A subscriber posed this query about drafting: "Obviously, drafting is super important in NASCAR, but what about in road racing at the amateur club level?”I asked John Block to answer the question and share his thoughts in this week’s feature article. John’s perspective is from his experience as a highly-successful race engineer, a driver, and coach.Before you close up on the bumper of the car in front of you, learn more about drafting from John’s article. -Ross
I would love to jump right in with long-winded explanations of fluid mechanics and all the obligatory equations. But Speed Secrets Weekly is more of a driver’s forum, so I will try to keep the engineering geek speak to a minimum. However, I will use this opportunity to remind readers that racing and obtaining performance is a process, not a recipe. If it were a recipe, the answers to the drafting questions would be simple, like "47.835 mph," and "184.35 ft." Alas, it’s just not that easy.
First, from a driving stand point, yes, drafting is important in most NASCAR races at intermediate speedways and super speedways, but not at places like Martinsville (1/2 mile oval). The main difference on these tracks is speed.
Basically, for any racer, the faster you go, the more you can employ drafting.
Amateur club level racing on road courses is a bit different from NASCAR, however. Typically club racing "rules of the road" are to give racing room and avoid contact. I would caution getting too focused on drafting as it could very well lead to target fixation (staring at the back of the leading car) and end up in violating these rules or even worse. But I’m sure that’s not what people want to hear, and most of you want to use drafting to your advantage, so hang on – here comes some engineering info.
The whole reason we even care about drafting is that we do not have an infinite amount of power. This means we operate in what is known as "power limited acceleration." We could spend more money to make more power to go faster or we could do something to reduce the forces holding us back. Enter aerodynamic drag: one of the forces that limits our acceleration and the reason drafting works.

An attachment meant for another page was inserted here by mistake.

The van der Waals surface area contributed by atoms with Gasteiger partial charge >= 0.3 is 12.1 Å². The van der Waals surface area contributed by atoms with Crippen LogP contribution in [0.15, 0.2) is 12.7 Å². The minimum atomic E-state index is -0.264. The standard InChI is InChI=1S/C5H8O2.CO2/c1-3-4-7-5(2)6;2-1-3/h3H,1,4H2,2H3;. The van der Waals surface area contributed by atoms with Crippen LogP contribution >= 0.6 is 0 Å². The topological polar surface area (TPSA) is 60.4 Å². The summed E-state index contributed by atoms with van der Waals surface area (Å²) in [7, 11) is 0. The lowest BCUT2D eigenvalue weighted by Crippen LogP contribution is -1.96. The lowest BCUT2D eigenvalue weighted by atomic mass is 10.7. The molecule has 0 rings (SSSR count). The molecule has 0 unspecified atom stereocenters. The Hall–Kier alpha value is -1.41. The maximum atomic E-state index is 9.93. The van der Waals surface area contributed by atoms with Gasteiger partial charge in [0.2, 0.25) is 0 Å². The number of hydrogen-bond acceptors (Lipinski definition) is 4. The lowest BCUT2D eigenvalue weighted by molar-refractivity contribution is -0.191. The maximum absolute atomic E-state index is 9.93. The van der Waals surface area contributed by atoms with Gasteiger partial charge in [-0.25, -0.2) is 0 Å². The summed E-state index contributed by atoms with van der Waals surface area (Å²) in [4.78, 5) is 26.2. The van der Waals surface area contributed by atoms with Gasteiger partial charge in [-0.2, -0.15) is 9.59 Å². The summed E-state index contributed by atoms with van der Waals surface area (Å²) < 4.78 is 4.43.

Look Ma, no algebra! Well, not exactly. If we examine the basic aero drag equation, what jumps out to me (as an engineer) is that the vehicle speed, in the math, is an exponential factor. Other factors like drag coefficient, frontal area, etc. are straight multipliers in that equation. This means for a given speed, a 10% increase or decrease in frontal area or drag coefficient results in a matching 10% increase or decrease in overall drag. However, the increment of drag increase from a 10% increase in speed can be way more than the reduction of drag by slowing down 10%. The point here is that when it comes to all things aero, speed is paramount.
For a club road racer, this translates to "the longer the straightaway, the more advantage there could be for drafting." Well, so much for Captain Obvious, but that brings us back to the question "At what speed does drafting start to work and how close do we need to be to get that tow?"
Drafting is a tricky business from a scientific standpoint. Most all cars have counter-rotating "Horse Shoe" vortexes shedding from the back of the car. Winged cars can throw in some horizontal "Von Karman" vortexes from the top of the wing and before you know it, the wake behind the car is a whirling dervish of fluid mechanics. This is one reason identifying the distance behind the next car to pick up a draft is a tricky one. So, the standard engineering weasel words answer is, "It depends."